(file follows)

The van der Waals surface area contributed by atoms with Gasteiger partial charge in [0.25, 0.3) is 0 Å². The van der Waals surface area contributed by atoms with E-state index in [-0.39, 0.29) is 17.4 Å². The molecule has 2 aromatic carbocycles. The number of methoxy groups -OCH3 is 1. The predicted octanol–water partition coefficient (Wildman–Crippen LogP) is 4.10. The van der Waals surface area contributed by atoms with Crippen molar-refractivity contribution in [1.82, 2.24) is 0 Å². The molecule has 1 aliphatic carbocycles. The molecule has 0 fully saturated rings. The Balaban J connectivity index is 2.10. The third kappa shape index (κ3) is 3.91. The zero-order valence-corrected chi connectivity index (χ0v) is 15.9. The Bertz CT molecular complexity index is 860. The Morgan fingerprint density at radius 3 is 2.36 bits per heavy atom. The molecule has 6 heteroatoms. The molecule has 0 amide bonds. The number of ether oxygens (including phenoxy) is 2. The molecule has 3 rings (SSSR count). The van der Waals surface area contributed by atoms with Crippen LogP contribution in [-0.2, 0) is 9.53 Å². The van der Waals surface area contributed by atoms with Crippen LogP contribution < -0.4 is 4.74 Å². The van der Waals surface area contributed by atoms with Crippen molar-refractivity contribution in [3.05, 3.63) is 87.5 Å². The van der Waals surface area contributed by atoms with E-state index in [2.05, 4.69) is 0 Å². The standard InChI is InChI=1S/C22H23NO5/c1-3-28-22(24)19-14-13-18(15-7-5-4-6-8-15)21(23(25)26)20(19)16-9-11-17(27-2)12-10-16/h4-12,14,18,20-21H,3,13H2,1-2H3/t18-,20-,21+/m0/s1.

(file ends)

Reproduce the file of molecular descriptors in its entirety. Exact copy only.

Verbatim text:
The van der Waals surface area contributed by atoms with Gasteiger partial charge in [0.25, 0.3) is 0 Å². The van der Waals surface area contributed by atoms with E-state index in [-0.39, 0.29) is 17.4 Å². The molecule has 2 aromatic carbocycles. The number of methoxy groups -OCH3 is 1. The predicted octanol–water partition coefficient (Wildman–Crippen LogP) is 4.10. The van der Waals surface area contributed by atoms with Crippen molar-refractivity contribution in [1.82, 2.24) is 0 Å². The molecule has 1 aliphatic carbocycles. The molecule has 0 fully saturated rings. The Balaban J connectivity index is 2.10. The third kappa shape index (κ3) is 3.91. The zero-order valence-corrected chi connectivity index (χ0v) is 15.9. The Bertz CT molecular complexity index is 860. The Morgan fingerprint density at radius 3 is 2.36 bits per heavy atom. The molecule has 6 heteroatoms. The molecule has 0 amide bonds. The number of ether oxygens (including phenoxy) is 2. The molecule has 3 rings (SSSR count). The van der Waals surface area contributed by atoms with Crippen LogP contribution in [-0.2, 0) is 9.53 Å². The van der Waals surface area contributed by atoms with Crippen LogP contribution < -0.4 is 4.74 Å². The van der Waals surface area contributed by atoms with Crippen molar-refractivity contribution in [3.05, 3.63) is 87.5 Å². The van der Waals surface area contributed by atoms with E-state index in [2.05, 4.69) is 0 Å². The standard InChI is InChI=1S/C22H23NO5/c1-3-28-22(24)19-14-13-18(15-7-5-4-6-8-15)21(23(25)26)20(19)16-9-11-17(27-2)12-10-16/h4-12,14,18,20-21H,3,13H2,1-2H3/t18-,20-,21+/m0/s1.